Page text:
Thank You Roar! For the record, I didn’t think I was imposing my own agenda on her, but, yeah, I guess I was. I thought a child who wanted to learn how to read and was doing so well aurally would want to actually read. I was just trying to do my best to help her do that. But, I am aware that I can do more damage than good by interfering with her process.
I did print out some sentences yesterday and pasted them around her play room using words that I know are really easy for her. She read them all eventually, but one made a huge impact on her. "Matt is a bad frog." She went crazy about this one. I think she thought it was just so silly. She keeps reading it over and over. I think I could have a lot of success playing on her sense of humor in the future.
But, we have steered clear of reading books (at least the ones where I was encouraging her to read) and starfall. We have played around more with words orally. I taught her how to count syllables in words, She does awesome at this. I asked her to spell CVC words using letter names instead of letter sounds and she told me to go jump off a bridge. Not really, but she made herself clear that she does not want to do that. So, I only asked once. The last few days have been pretty good.
Today she was commenting on how there were carbohydrates in her crackers. I asked her if she could count the syllables. She did. Then she asked me what carbo meant. I had no idea. I bumbled something about carbon (but I really have no idea.) Then she said, "hydrate...is that like de-hydrate? What does hydrate mean?" I swear, she would probably enjoy talking about latin roots at this point. This reminded me of the time I mentioned that that the marshmallows (we made homemade marshmallows for Christmas) were made among other things, gelatin. She said, "Oh gelatin. Like the jelly you put on english muffins...or a jelly fish...or gel." Then she went off on a tangent. "Would you rather go to gel or prison?" I will NEVER forget that conversation. I laughed so hard. She was also convinced prison was by for the better choice.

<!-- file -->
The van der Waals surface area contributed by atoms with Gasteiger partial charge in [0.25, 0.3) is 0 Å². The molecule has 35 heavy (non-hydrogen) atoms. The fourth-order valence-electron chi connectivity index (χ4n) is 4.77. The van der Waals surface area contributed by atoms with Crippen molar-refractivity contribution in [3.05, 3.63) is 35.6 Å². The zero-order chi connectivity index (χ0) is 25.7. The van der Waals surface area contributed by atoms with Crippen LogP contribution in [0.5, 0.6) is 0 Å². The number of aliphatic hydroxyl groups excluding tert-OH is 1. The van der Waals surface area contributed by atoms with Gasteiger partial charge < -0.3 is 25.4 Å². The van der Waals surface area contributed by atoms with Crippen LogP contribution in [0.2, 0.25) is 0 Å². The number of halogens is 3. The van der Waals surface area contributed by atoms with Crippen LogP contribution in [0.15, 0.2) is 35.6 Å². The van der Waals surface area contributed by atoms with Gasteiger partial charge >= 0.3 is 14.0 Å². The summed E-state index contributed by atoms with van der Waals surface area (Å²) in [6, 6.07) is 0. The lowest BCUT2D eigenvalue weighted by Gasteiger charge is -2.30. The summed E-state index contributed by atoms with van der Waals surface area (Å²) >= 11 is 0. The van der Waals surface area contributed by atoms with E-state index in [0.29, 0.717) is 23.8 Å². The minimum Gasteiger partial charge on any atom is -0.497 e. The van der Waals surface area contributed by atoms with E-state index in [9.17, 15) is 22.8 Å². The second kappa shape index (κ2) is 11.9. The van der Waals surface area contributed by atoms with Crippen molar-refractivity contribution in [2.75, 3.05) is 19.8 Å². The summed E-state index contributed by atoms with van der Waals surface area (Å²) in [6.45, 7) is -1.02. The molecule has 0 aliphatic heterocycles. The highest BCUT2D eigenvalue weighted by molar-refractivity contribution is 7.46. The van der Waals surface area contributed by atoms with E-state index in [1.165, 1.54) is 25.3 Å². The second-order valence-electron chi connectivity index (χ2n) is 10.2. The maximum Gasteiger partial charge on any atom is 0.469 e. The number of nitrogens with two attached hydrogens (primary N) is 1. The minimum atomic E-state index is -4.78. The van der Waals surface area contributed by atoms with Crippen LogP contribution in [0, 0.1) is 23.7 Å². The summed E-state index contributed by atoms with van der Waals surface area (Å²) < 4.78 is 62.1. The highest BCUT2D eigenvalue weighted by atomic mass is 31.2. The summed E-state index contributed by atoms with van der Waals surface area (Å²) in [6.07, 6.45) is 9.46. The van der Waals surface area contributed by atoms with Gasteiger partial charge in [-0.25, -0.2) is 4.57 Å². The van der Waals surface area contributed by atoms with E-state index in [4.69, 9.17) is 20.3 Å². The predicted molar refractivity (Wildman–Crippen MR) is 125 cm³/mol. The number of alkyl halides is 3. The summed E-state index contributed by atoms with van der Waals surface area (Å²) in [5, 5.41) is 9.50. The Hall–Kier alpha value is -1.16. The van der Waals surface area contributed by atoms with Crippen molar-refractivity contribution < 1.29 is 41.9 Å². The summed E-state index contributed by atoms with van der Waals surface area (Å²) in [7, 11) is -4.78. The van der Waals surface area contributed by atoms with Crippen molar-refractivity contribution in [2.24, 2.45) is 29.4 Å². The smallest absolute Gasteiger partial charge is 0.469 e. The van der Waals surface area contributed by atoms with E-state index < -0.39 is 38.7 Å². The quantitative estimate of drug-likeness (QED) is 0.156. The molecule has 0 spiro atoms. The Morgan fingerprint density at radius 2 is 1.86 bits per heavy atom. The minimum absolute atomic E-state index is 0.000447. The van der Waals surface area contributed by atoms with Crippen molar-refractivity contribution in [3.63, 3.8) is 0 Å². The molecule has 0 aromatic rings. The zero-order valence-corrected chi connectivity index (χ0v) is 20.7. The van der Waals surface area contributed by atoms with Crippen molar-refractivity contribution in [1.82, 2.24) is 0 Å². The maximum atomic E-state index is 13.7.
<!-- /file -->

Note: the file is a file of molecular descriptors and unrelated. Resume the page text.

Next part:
For anyone interested in reading and vision, I found this. It reads like a commercial for developmental optometry, but I found it in a PEGY article about 2e children.
Quote: The Two-Edged Sword of Compensation: How the Gifted Cope with Learning Disabilities By, Linda Kreger Silverman, Ph.D.
Children who begin reading at 2, 3, or 4 are bringing naturally far-sighted eyes into near-point focus, which can lead to slight muscular imbalances. This does not mean that parents should hide the books and the cereal boxes, so that a young ready-to-read mind is prevented from doing so. The imbalances are easily corrected. A behavioral optometrist who specializes in vision therapy can retrain the eyes within six months. Some gifted children have tracking problems—they lose their place when they are reading, or near-far/far-near focusing problems—they find it difficult to copy from the board. Children who play music by ear and cannot master the art of reading music may also have visual tracking difficulties. Children who hate puzzles may suffer from weak visual perception. And gifted children who begin to read well, then suddenly stop reading, may have difficulty reading smaller print. Some have poor binocular fusion, depth perception, visual discrimination, visual-motor coordination, or visual perception. These problems are not always easy to detect.